Texas Instruments has its eye on the cloud—specifically ARM-based servers designed for cloud applications.
At the Electronica 2012 show in Germany, TI unveiled six new multicore systems-on-a-chip, based on the company’s KeyStone architecture. The new processors combine various numbers of ARM Cortex A-15 cores onto the chip and surround them with integrated packet processing and Ethernet switching.
TI’s new chips include:
- 66AK2EO2, which uses a Cortex A-15 processor and a C66x DSP;
- 66AK2EO5, which combines 4 Cortex A-15s and the C66x;
- 66AK2H06, with 2 Cortex A-15 cores and 4 C66X DSPs;
- 66AK2H12, with 4 Cortex-A15 cores and 8 C66X DSPs
- AM52E02, with 2 Cortex-A15 cores
- AM5K2E04, with 4 Cortex A-15 cores.
The last four chips will be of interest to server manufacturers. Both the 66AK2H06 and the 66AK2H12 are designed for high-performance computing, TI claimed, and the AM-series chips meant to power cloud infrastructure. TI’s new cores drew an endorsement from Nimbix, an HPC infrastructure provider.
“Using multicore DSPs in a cloud environment enables significant performance and operational advantages with accelerated compute intensive cloud applications,” said Rob Sherrard, vice president of Service Delivery for Nimbix.
However, TI designed its KeyStone chips not as the main engine of a server but as a coprocessor. “We think the real opportunity for us is to offload some of the processing general purpose servers do,” Tom Flanagan, director of technical strategy for TI’s multicore processors, told EETimes. “In some cases people may use ARM cores for classic server apps, but that’s not our main target.”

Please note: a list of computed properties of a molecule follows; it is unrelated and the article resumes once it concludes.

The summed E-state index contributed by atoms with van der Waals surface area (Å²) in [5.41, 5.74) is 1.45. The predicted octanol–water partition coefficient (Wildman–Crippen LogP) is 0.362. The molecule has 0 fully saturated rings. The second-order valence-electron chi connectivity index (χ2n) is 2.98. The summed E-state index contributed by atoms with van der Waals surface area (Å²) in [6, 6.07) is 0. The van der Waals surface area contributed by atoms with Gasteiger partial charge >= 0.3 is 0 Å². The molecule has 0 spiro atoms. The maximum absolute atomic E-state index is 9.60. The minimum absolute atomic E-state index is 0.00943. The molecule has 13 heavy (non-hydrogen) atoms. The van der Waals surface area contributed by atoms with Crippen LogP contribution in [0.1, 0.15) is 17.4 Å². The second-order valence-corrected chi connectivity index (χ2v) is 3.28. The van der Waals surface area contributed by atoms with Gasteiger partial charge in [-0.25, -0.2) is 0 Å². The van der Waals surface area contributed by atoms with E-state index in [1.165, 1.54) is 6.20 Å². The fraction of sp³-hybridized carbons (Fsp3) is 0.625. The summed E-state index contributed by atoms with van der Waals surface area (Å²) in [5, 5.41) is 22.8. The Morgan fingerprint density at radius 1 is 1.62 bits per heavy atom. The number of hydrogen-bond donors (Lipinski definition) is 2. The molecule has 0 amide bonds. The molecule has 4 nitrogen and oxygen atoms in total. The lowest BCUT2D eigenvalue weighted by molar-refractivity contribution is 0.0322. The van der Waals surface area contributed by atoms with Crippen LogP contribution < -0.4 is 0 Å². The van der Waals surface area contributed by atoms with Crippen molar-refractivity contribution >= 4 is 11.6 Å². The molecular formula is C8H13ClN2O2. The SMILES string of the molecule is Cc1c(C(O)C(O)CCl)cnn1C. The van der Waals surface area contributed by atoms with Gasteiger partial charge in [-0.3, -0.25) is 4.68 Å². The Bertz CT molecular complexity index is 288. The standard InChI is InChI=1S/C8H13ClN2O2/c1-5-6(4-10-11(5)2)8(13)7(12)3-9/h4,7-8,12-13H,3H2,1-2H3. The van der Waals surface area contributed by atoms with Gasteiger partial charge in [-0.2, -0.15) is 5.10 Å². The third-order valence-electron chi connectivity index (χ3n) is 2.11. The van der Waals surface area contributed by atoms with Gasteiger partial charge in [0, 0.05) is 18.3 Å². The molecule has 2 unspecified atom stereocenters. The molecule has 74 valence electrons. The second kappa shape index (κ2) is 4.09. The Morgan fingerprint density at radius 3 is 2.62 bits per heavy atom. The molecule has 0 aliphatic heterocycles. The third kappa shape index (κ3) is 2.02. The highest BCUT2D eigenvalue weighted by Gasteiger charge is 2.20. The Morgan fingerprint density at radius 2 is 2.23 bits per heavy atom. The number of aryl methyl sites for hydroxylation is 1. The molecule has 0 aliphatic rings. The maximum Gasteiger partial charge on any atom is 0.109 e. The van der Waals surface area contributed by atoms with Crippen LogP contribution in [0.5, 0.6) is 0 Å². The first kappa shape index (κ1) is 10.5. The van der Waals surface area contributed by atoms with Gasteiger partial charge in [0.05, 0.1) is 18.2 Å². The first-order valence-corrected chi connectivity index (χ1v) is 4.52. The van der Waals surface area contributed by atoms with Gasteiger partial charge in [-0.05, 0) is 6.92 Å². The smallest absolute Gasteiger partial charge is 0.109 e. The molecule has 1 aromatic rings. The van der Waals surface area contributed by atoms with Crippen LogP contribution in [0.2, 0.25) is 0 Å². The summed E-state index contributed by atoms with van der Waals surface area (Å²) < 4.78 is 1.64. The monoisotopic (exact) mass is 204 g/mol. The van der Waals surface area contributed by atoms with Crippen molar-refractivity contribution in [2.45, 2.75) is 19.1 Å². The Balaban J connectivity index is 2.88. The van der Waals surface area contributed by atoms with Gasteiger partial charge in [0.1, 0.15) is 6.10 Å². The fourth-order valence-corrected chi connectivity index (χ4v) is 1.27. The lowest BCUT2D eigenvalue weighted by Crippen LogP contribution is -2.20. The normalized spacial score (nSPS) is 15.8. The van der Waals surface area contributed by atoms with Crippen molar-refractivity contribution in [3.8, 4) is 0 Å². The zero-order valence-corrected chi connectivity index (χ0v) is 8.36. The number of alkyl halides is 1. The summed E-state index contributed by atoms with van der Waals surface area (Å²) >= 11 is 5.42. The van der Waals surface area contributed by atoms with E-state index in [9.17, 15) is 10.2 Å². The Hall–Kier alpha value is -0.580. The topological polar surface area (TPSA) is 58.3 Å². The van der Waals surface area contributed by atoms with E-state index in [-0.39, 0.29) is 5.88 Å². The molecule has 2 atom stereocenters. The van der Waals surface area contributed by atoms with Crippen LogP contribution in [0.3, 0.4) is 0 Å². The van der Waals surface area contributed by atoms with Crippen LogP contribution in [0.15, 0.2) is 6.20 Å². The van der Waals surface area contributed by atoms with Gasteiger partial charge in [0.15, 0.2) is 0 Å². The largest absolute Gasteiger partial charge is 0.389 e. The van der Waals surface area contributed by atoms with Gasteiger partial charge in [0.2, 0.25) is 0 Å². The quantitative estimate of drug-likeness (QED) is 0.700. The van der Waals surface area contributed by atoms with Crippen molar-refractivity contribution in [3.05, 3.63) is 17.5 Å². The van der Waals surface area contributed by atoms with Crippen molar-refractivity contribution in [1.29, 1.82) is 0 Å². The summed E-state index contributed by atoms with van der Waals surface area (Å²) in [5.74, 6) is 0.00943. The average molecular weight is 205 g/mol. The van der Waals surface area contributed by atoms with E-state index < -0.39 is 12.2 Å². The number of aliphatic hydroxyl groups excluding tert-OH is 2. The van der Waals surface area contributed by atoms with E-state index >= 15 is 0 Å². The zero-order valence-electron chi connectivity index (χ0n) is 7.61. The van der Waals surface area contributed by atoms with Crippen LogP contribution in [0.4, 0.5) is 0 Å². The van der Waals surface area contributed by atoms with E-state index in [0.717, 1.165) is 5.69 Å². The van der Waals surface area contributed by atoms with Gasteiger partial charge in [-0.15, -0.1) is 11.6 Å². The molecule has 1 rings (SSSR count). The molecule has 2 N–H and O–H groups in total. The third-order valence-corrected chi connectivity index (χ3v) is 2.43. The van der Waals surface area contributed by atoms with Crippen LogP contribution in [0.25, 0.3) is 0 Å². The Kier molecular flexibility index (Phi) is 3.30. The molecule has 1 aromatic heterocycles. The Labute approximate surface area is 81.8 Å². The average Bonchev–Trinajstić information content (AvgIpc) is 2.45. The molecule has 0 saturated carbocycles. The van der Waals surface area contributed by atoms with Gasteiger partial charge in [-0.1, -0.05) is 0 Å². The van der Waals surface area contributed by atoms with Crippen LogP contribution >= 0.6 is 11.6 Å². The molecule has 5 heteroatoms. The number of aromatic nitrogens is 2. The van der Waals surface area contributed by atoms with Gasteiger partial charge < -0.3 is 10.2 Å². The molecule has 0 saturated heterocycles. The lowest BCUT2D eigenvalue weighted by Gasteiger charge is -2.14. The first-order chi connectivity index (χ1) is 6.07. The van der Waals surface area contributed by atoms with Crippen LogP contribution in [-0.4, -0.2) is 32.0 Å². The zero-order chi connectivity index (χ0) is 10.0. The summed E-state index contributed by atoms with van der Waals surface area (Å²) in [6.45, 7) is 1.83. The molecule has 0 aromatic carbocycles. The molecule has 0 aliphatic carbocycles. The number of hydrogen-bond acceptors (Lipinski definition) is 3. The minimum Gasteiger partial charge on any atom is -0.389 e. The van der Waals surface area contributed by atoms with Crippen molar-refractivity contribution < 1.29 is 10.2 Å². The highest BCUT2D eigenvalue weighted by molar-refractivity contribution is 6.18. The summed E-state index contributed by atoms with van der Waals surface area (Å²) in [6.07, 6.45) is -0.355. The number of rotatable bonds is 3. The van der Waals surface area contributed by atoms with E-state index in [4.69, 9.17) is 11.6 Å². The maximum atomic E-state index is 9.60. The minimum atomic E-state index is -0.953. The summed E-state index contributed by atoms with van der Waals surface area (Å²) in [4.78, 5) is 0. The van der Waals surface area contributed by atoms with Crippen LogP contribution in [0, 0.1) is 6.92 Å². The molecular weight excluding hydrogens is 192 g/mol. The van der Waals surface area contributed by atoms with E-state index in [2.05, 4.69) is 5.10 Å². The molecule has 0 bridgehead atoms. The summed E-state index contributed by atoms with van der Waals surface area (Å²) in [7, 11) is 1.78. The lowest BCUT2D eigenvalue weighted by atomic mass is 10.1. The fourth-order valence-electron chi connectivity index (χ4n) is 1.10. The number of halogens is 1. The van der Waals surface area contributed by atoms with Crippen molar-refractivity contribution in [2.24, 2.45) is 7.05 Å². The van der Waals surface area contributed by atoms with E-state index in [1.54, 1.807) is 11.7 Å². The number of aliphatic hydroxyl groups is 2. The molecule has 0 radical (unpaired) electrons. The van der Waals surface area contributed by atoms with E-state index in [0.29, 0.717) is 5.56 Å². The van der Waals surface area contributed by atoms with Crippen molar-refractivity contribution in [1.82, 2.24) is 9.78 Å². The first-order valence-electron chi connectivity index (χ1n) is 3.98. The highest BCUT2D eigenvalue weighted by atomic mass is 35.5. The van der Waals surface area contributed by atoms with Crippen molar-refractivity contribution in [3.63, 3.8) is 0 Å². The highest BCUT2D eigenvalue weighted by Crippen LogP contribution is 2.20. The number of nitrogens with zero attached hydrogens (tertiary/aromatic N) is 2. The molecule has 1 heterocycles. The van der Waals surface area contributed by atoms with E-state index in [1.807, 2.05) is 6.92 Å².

Other providers providing solutions for TI’s new chips include 3L Ltd., 6WIND, Advantech, Aricent, Azcom Technology, Canonical, CriticalBlue Enea, Ittiam Systems, Mentor Graphics, mimoOn, MontaVista Software, Nash Technologies, PolyCore Software and Wind River.
The Cortex A15 cores use the 32-bit ARM v7 instruction set, but with 40-bit Large Physical Address Extensions (LPAE) that can address up to 1 terabyte of memory. Those cores are also expected to form the heart of other mobile cores such as the Samsung Exynos 5250 and the Nvidia Tegra 4.
TI was not among the licensees of the Cortex-A57 and Cortex-A53, the 64-bit architecture that ARM announced at the end of last month. The 64-bit architecture is viewed as one answer to the growing need for lower power in the data center while maintaining (or at least hoping to maintain) performance. For now, however, it appears that TI will attack the market with the arrows it already has in its quiver.
Image: Texas Instruments